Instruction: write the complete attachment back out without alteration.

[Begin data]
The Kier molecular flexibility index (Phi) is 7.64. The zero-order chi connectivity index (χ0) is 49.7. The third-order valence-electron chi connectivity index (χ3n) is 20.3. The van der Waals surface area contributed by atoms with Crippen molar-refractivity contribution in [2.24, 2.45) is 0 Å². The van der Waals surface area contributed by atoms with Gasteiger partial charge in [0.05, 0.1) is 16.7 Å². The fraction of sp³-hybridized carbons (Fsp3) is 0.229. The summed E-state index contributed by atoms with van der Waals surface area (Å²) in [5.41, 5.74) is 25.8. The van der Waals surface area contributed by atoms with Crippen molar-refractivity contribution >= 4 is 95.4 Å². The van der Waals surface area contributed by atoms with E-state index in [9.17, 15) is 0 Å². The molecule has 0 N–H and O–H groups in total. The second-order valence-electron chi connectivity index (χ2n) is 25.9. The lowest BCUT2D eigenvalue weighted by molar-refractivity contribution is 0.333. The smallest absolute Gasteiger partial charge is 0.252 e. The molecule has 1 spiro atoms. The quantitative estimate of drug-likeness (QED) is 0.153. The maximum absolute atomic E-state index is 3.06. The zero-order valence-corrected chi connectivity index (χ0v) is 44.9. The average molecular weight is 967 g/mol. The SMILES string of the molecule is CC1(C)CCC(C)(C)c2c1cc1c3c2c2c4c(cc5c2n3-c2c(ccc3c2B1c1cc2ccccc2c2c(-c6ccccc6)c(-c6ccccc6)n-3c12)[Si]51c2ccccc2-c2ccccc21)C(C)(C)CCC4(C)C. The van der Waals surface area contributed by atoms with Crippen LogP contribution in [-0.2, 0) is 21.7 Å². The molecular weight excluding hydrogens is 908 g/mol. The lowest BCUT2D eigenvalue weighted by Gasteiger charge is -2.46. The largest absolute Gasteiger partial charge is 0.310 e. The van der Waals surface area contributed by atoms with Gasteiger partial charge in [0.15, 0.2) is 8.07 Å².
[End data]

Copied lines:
The Kier molecular flexibility index (Phi) is 7.64. The zero-order chi connectivity index (χ0) is 49.7. The third-order valence-electron chi connectivity index (χ3n) is 20.3. The van der Waals surface area contributed by atoms with Crippen molar-refractivity contribution in [2.24, 2.45) is 0 Å². The van der Waals surface area contributed by atoms with Gasteiger partial charge in [0.05, 0.1) is 16.7 Å². The fraction of sp³-hybridized carbons (Fsp3) is 0.229. The summed E-state index contributed by atoms with van der Waals surface area (Å²) in [5.41, 5.74) is 25.8. The van der Waals surface area contributed by atoms with Crippen molar-refractivity contribution >= 4 is 95.4 Å². The van der Waals surface area contributed by atoms with E-state index in [9.17, 15) is 0 Å². The molecule has 0 N–H and O–H groups in total. The second-order valence-electron chi connectivity index (χ2n) is 25.9. The lowest BCUT2D eigenvalue weighted by molar-refractivity contribution is 0.333. The smallest absolute Gasteiger partial charge is 0.252 e. The molecule has 1 spiro atoms. The quantitative estimate of drug-likeness (QED) is 0.153. The maximum absolute atomic E-state index is 3.06. The zero-order valence-corrected chi connectivity index (χ0v) is 44.9. The average molecular weight is 967 g/mol. The SMILES string of the molecule is CC1(C)CCC(C)(C)c2c1cc1c3c2c2c4c(cc5c2n3-c2c(ccc3c2B1c1cc2ccccc2c2c(-c6ccccc6)c(-c6ccccc6)n-3c12)[Si]51c2ccccc2-c2ccccc21)C(C)(C)CCC4(C)C. The van der Waals surface area contributed by atoms with Crippen LogP contribution in [-0.2, 0) is 21.7 Å². The molecular weight excluding hydrogens is 908 g/mol. The lowest BCUT2D eigenvalue weighted by Gasteiger charge is -2.46. The largest absolute Gasteiger partial charge is 0.310 e. The van der Waals surface area contributed by atoms with Gasteiger partial charge in [0.15, 0.2) is 8.07 Å².